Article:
Flesh-eating ulcer spreading in Victoria

A flesh-eating disease that causes painless open wounds across parts of the body is spreading rapidly across Victoria.

At least 266 cases of Buruli ulcer (also known as Bairnsdale ulcer) have been reported across the state this year, with an increase in cases linked to several suburbs in greater Geelong.

The skin infection, which is most common in Sub-Saharan Africa and Australia, often begins with swelling or a painless nodule usually on the arms or legs and eventually develops into an open ulcer.

The disease has been found in parts of metropolitan Melbourne and regional Victoria including Brunswick West, Essendon, Frankston, Phillip Island and the Mornington peninsula region.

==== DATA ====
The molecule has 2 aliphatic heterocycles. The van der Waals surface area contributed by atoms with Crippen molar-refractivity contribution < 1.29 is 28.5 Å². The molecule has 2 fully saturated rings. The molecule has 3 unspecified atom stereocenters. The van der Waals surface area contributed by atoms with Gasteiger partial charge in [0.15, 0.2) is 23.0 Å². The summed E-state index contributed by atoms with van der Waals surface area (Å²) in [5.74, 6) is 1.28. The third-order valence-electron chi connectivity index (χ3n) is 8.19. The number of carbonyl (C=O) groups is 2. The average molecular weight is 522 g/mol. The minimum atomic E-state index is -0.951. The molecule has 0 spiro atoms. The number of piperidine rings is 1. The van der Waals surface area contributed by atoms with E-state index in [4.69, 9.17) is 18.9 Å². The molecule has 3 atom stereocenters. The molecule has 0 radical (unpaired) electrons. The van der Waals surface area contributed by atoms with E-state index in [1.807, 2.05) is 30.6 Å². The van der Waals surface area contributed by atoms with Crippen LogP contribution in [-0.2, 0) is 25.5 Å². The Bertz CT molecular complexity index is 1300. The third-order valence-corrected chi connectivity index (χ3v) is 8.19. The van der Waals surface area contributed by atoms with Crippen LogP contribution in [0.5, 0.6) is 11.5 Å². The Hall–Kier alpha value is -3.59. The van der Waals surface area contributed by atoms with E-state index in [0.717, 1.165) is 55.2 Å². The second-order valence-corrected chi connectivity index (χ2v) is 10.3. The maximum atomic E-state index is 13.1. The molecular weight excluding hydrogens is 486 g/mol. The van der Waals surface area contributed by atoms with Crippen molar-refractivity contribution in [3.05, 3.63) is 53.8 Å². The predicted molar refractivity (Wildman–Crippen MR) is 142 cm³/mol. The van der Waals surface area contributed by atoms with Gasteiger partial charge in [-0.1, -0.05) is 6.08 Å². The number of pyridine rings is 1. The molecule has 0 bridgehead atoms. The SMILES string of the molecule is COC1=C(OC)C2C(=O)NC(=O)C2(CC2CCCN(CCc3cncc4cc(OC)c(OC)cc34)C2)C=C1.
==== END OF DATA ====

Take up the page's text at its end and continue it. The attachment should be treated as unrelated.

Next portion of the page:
Last year, there were 227 reported cases and the year prior there were 165.

Health authorities say the disease is spreading geographically across Victoria and is no longer restricted to specific coastal locations.

People aged 60 and up are most at risk, however the disease can occur at any age.

It is is not transmissible from person to person.

New data suggests mosquitoes and possums play a role in disease transmission after the bacteria that causes the ulcer was found in possum excrement.

The incubation period ranges from four weeks to nine months, with an average of four to five months.

Deputy Chief Health Officer Deborah Friedman said early recognition and diagnosis is critical to prevent skin and tissue loss.

Positive test results must be notified to the Health Department within five days of diagnosis.

Anyone with symptoms is being urged to contact a medical professional.